Demand for UK property has dipped for the first time in 12 months in the latest sign of housing market weakness.
However, lack of supply will continue to push up house prices despite short-term uncertainty, according to the latest RICS UK Residential Market Survey for April.
The survey shows that demand from buyers has dropped for the first time since March 2015.
The slowdown follows the buy-to-let rush that preceded the 1 April tax rise deadline, and reflects continued uncertainty caused by the EU referendum.
Sales are forecast to remain flat over the coming three months with the outlook in London significantly worse than other parts of the UK.
Despite the drop in demand from buyers prices have continued to rise, although at a more moderate pace.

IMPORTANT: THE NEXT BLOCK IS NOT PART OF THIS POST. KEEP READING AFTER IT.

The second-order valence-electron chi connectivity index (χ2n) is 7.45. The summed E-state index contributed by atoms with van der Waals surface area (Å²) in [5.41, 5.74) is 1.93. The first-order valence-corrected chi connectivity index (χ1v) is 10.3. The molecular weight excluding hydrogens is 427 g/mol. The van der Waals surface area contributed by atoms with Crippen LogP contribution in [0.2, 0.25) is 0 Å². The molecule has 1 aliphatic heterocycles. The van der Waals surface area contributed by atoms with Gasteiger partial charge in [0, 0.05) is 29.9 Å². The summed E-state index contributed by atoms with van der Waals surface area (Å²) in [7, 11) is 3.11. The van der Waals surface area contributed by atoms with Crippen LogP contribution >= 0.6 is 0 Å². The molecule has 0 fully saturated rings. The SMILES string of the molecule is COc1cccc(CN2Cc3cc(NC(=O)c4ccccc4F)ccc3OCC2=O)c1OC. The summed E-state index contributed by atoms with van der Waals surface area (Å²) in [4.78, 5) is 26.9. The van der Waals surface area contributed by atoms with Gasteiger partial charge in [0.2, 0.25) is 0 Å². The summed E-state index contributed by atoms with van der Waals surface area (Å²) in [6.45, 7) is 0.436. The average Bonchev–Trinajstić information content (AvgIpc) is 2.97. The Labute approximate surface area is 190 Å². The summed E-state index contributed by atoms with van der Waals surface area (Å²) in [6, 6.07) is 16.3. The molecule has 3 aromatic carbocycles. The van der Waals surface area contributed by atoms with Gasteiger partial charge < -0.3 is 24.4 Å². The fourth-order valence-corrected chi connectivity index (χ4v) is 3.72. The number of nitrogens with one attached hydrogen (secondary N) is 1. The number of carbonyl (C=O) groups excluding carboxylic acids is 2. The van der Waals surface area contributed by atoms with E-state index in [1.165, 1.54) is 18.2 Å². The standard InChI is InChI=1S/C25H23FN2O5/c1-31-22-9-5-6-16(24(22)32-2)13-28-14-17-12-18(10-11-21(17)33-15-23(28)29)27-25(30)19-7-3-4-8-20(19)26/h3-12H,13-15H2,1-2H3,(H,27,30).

The exceptions are central London, which saw a modest decline, and the North where prices remain flat.
RICS chief economist Simon Rubinsohn said: "Uncertainty is a word that features heavily in the feedback we are receiving from members and is contributing to the flatter trend.
“More ominous is the expectation that both prices and rents will head materially higher over medium term despite existing affordability concerns with the supply pipeline continuing to fall short of household growth."
Prices are forecast to rise across the whole of the UK with 61% more chartered surveyors expecting them to rise rather than fall across England and Wales over the next 12 months.
Brian Murphy, head of lending at Mortgage Advice Bureau, said the data suggests that uncertainty ahead of the referendum is starting to have an impact on buyer demand.
"Some perspective is called for though, as February and March were particularly busy due to investors and second home purchasers aiming to beat the April stamp duty surcharge deadline."